The current Republican field is like a smorgasbord at Denny's -- lots of OK choices, but nothing to get the heart racing. That's why the potential candidacy of former Sen. Fred Thompson is creating a palpable stir.
Rudy Giuliani -- now riding the crest of a popularity wave -- is appealing for many reasons. He is the only candidate who can really be said to have accomplished a political miracle. When he took over as mayor of New York City, the murder rate was sky-high, confiscatory taxes were driving businesses from the city, and many considered the place unlivable. Few, including conservatives who hoped for Giuliani's election, believed that New York could actually be improved.
There were such inherent weaknesses in New York's polity -- a high illegitimacy rate, the erosion of the educational system, intergenerational welfare dependence -- that political solutions seemed out of reach. But by the time Giuliani left office, the crime rate was reduced to levels not seen since the 1960s, the welfare rate was cut in half, the subway cars were free of graffiti, and business was booming. Almost as important, Giuliani demonstrated as mayor a trait that would be delicious in a president -- he didn't give a fig for the good opinion of The New York Times. And everyone agrees that he is solid on the war on terror.
But (you knew this was coming), he really is quite liberal on cultural questions that matter deeply to conservatives -- life, gun control, and gay rights. Even if conservatives could live with such heterodoxy, say, by accepting the reassurance that Giuliani would appoint conservative judges, there is still the matter of his psychedelic personal life. To be divorced once is now, sadly, common. To be divorced twice and alienated from one's children may be over the line.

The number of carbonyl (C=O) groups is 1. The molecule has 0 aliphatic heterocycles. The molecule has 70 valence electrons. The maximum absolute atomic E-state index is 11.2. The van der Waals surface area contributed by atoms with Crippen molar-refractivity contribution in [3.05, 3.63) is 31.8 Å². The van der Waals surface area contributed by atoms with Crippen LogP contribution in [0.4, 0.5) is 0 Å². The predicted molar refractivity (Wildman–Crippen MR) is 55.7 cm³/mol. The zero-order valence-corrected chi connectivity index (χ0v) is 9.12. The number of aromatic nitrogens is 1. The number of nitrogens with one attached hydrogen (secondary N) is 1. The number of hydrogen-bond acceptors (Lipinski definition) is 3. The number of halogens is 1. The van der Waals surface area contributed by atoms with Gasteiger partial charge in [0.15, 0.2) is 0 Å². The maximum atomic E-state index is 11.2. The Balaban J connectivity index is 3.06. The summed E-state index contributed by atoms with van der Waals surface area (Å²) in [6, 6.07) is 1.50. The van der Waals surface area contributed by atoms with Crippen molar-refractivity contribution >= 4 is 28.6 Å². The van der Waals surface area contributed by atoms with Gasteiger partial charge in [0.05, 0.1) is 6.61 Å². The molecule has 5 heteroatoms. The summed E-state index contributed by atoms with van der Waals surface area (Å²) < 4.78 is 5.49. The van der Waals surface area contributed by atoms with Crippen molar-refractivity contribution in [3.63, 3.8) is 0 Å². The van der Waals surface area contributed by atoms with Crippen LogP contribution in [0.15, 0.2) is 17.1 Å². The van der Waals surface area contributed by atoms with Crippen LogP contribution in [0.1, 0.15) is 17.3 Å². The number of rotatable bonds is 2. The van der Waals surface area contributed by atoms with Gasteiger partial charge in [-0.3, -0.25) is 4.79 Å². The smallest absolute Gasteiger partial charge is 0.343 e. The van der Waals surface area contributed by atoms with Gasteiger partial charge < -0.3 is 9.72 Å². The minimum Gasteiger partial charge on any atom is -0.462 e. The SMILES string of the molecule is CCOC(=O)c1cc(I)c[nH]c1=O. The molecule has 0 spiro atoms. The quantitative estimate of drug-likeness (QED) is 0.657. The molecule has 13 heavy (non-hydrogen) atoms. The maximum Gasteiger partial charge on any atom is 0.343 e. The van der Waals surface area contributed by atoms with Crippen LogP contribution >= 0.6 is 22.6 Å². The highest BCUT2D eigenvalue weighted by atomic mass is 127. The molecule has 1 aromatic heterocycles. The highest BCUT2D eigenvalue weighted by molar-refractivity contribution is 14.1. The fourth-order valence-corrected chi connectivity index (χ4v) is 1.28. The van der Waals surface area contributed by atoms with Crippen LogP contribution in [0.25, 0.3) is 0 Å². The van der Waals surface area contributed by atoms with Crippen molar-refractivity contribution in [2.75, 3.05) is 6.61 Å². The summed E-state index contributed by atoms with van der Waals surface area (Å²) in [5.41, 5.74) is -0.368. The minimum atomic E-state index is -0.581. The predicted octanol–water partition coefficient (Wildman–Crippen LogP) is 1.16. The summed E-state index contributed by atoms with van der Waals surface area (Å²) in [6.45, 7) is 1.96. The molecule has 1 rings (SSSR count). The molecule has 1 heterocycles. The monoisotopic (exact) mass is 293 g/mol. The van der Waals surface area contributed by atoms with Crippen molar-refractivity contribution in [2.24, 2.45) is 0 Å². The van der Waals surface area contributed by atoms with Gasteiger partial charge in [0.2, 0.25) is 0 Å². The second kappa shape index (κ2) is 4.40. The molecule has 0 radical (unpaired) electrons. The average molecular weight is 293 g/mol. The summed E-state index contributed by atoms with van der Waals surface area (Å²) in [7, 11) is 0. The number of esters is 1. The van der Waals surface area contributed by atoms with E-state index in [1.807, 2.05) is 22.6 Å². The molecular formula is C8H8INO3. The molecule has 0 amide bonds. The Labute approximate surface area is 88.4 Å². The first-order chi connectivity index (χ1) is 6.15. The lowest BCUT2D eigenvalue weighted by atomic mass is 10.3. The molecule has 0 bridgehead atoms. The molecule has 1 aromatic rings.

John McCain is a solid opponent of Washington spending, a patriot who suffered for his country and his principles (he declined early release from North Vietnam), and a tough, perspicacious leader. But he championed a baldly unconstitutional abridgement of free speech, he showboated on the torture question, and he is getting to be a little old for the job. He has never had a solid connection with conservatives -- particularly with religious conservatives -- and the excitement he generated in 2000 has drained away (as it always does).
Mitt Romney is a fine man with obvious talents. But his recent conversions to conservative positions on abortion and gun control have more than a whiff of opportunism about them. Dig a little deeper and discover, as Ruth Marcus reported in The Washington Post, that he voted for Paul Tsongas in the 1992 presidential primary. Uh-oh. If he trims now to please conservative primary voters, how will he morph next?